August 5, 2016

Liberals often accuse conservatives of being hostile to science, and insist that they will rely only on “evidence-based” policies. The questioning of scientific claims that we face catastrophic human-induced global warming, and efforts to teach critiques of evolutionary theory in school biology classes, are two of the most frequently-cited example of conservatives’ supposed “war on science.”

Professor Gerard Bradley of Notre Dame Law School, however, points out in Public Discourse that this supposed liberal reverence for science is itself a myth and a deception. When it comes to some areas of policy—those involving any aspect of the sexual revolution and the demand for a “right” to sex of any kind without consequences—the Left abandons science in favor of ideology every time.

Whether it is the humanity of the unborn, the harms of abortion, the benefits of contraception, the advantages of abstinence, the origins of homosexuality, or the reality of biological sex, the Left has no patience for science incompatible with their worldview.

I am especially grateful that he mentions sexual orientation change efforts, or SOCE (what its enemies—and none of its practitioners—call “conversion therapy”). Even some Republicans have been influenced by the LGBT’s constant drumbeat on this issue (yes, I’m looking at you, Chris Christie), and several states have actually outlawed such treatment for minors. One has to be very familiar with the scientific research to know that there is no scientific research regarding the impact of SOCE on minors—only unscientific anecdotes.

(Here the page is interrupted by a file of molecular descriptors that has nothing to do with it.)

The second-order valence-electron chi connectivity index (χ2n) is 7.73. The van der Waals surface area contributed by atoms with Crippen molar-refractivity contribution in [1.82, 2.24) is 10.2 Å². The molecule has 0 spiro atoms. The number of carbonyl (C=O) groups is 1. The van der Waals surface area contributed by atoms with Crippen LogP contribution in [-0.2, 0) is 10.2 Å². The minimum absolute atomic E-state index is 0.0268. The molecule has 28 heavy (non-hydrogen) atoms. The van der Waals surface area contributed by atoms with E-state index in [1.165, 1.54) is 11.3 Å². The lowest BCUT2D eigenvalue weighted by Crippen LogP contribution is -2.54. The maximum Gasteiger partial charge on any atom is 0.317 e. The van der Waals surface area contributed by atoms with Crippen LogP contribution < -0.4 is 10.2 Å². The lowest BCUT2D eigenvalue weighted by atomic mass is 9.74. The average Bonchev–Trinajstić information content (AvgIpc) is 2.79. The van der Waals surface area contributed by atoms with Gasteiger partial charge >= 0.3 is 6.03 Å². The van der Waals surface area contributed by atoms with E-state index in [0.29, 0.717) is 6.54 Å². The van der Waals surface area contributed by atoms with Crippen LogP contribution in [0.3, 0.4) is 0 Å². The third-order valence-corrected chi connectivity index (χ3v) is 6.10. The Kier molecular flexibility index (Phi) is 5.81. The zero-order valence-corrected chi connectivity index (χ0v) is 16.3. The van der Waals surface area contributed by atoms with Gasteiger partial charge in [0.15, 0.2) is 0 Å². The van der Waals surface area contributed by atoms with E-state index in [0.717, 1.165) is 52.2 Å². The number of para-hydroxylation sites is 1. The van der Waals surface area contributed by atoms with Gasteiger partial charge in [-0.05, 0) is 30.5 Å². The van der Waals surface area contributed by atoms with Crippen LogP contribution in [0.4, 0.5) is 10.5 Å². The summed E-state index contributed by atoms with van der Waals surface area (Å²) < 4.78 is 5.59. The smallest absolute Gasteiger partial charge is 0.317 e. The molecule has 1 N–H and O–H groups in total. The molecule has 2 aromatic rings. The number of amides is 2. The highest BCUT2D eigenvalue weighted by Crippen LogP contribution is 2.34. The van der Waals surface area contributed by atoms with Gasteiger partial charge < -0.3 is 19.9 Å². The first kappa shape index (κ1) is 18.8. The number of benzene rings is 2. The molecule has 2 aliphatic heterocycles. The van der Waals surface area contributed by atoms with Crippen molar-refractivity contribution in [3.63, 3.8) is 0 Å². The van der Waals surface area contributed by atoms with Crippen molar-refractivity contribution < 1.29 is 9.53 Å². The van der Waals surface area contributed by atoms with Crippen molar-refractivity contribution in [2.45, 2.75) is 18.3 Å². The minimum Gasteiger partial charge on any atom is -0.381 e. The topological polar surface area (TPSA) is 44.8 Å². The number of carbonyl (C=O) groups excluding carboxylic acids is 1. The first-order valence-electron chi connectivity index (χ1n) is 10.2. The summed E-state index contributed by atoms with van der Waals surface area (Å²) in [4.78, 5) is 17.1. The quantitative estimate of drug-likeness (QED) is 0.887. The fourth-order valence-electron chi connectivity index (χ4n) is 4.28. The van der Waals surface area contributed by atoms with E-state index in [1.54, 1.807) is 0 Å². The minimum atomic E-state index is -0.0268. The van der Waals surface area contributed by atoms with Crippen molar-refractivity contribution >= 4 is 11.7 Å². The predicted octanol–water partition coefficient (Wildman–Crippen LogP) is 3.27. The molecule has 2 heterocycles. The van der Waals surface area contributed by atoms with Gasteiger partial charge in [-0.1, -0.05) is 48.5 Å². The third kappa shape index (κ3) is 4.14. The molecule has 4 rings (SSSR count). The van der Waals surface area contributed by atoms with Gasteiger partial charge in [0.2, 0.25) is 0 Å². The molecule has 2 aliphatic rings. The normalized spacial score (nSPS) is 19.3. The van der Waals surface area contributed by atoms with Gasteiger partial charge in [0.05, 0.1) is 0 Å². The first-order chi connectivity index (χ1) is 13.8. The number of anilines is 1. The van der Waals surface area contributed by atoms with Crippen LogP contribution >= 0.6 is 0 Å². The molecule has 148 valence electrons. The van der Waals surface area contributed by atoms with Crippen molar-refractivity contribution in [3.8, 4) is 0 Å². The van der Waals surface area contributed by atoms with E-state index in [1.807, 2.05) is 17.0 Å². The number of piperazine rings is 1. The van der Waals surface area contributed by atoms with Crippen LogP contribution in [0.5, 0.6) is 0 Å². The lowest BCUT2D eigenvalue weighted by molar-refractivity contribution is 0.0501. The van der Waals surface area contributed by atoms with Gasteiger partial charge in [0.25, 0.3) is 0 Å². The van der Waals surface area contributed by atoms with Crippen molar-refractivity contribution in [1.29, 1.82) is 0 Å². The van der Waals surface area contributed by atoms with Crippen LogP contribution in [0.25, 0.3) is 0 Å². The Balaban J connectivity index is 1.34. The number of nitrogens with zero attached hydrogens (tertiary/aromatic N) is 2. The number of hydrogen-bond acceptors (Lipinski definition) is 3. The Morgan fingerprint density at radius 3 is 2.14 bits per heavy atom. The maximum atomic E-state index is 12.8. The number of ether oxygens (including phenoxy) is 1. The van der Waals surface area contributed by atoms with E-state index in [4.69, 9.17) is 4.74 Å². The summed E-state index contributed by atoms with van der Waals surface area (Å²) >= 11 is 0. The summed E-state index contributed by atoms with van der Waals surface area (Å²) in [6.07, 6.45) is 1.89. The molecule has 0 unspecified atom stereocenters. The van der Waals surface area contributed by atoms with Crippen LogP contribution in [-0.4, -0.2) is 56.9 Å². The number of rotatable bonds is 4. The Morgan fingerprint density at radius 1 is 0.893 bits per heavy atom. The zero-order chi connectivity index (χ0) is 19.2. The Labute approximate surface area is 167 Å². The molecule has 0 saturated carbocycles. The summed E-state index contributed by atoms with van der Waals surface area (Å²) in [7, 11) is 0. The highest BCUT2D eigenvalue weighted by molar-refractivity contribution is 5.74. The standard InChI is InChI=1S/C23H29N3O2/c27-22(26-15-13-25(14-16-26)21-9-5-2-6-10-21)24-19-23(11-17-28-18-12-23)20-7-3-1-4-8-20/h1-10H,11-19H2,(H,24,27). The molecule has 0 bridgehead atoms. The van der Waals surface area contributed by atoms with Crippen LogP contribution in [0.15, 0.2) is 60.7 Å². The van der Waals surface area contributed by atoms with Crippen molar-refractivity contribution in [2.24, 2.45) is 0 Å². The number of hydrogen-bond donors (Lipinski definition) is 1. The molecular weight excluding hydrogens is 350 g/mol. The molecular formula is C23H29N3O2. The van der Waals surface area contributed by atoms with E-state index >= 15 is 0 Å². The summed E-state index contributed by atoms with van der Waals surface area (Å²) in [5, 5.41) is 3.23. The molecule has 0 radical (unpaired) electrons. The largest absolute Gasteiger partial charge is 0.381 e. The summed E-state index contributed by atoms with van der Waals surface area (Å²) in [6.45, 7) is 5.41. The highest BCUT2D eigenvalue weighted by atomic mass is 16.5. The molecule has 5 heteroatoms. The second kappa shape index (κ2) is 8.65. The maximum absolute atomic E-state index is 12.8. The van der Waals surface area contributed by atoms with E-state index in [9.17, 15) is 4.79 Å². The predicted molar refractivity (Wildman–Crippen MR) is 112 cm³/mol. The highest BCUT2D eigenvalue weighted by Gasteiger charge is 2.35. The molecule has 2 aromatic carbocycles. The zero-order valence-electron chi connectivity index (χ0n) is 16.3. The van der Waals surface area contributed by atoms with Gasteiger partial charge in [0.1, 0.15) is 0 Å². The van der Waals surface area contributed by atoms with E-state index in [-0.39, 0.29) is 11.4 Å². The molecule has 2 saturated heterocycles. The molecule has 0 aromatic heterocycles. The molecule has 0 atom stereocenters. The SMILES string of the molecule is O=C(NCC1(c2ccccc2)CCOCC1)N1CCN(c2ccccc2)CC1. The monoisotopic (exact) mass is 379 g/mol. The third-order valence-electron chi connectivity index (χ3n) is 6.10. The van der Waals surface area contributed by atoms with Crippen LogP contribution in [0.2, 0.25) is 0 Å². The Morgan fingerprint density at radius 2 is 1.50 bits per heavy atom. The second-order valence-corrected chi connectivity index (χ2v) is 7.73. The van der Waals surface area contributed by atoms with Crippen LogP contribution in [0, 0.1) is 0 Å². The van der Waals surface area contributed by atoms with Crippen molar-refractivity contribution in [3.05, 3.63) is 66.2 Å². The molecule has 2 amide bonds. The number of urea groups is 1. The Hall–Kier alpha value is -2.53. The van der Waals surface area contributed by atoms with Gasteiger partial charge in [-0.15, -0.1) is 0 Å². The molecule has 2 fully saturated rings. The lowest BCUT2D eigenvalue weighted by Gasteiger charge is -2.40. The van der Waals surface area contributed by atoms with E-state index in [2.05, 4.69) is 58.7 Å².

This is an important and valuable article. Check out President Obama’s Sex-Driven War on Science.

High Court Puts Gloucester County School Board v. G.G. Ruling on Hold

by Travis Weber

August 4, 2016

Yesterday, the Supreme Court voted 5-3 to stay the ruling of the Fourth Circuit Court of Appeals which had required the Gloucester County School Board to open up a male restroom in its schools to a biological female student who identifies as male. Pending the filing of a petition for a writ of certiorari by the school board asking the Court to hear the case on the merits, the school board’s policy permitting only biological boys to use boy’s rooms and girls to use girl’s rooms will be allowed to remain in effect.